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Page:Popular Science Monthly Volume 57.djvu/180

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POPULAR SCIENCE MONTHLY.

cliffs, slopes and water courses, as we now distinguish the cotyledons, stem, buds, leaves, flowers and fruit of a rapidly-maturing annual that produces all these forms in appropriate order and position in the brief course of a single summer.

The time is ripe for the introduction of these ideas. The spirit of evolution has. been breathed by the students of the generation now mature all through their growing years and its application to all lines of study is demanded. It is true that the acceptance of inorganic as well as of organic evolution is often implied rather than outspoken; yet evolution. is favorably regarded, as is proved by the eagerness with which even school boards and school teachers, conservatives among conservatives, hail the appearance of books in which the new spirit of geography is revealed. In the last years of the century, the school books most widely used in this country have made great advance in the explanatory treatment of land forms. Tarr's Physical Geographies and Russell's monographic volumes on the 'Lakes,' 'Glaciers,' 'Volcanoes' and 'Rivers' of North America, all presenting land forms in an explanatory rather than an empirical manner, have been warmly welcomed in this country. Penck's 'Morphologie der Erdoberfläche' (1894), although largely concerned with the historical development of the subject, presents all forms as the result of process. De Lapparent's 'Leçons de géographie physique' (1886) treats land forms generically; and a second edition of the book is called for soon after the first. 'Earth Sculpture,' by James Geikie (1899), and Marr's 'Scientific Study of Scenery' (1900), carry modern ideas to British readers. There can be little doubt that the books of the coming century will extend the habit of explanation even further than it has yet reached.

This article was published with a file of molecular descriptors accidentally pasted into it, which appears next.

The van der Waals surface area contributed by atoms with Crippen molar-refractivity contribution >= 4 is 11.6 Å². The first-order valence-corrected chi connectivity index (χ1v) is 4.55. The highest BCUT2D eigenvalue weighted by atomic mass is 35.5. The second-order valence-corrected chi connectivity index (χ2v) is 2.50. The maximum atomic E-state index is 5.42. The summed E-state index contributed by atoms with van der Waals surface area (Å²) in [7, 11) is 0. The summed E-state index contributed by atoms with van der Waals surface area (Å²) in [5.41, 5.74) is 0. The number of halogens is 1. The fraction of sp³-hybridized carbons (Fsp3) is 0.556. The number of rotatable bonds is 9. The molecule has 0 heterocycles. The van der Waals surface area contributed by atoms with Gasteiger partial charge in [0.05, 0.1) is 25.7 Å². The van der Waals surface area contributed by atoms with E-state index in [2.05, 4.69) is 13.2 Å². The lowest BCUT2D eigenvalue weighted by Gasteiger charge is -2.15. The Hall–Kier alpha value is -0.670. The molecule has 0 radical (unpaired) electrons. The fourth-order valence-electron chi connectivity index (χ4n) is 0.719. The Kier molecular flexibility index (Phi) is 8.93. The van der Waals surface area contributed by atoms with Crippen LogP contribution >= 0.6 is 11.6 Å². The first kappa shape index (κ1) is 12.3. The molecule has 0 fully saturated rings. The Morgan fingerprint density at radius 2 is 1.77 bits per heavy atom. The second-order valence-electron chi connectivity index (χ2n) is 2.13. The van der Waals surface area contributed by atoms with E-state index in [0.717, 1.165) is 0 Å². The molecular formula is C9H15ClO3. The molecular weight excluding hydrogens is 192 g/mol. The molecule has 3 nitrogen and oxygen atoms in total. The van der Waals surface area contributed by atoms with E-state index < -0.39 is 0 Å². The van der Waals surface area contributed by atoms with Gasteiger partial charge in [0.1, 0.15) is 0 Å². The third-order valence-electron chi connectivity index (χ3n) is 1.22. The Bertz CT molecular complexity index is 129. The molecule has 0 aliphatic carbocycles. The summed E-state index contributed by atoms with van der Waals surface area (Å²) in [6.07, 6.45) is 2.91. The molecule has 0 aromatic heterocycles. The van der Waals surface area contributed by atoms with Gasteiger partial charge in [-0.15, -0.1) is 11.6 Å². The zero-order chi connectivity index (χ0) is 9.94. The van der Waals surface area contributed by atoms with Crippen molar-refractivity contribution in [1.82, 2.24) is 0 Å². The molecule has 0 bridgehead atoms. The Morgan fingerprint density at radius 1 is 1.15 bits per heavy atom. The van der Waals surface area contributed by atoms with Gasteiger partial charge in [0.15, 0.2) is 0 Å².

This review of the advance of the century in the study of land forms, the habitations of all the higher forms of life, might have been concerned wholly with the concrete results of exploration, as was implied in an earlier paragraph. Travels in the Far East of the Old World, or in the Far West of the New, have yielded fact enough to fill volumes. But such a view of the century has been here replaced by another; not because the first is unimportant, for it is absolutely essential, but because the second includes the first and goes beyond it. Not the facts alone, but the principles that the facts exemplify, demand our attention. These principles, founded upon a multitude of observations, are the greater contribution of the closing to the opening century in the study of the Forms of the Land.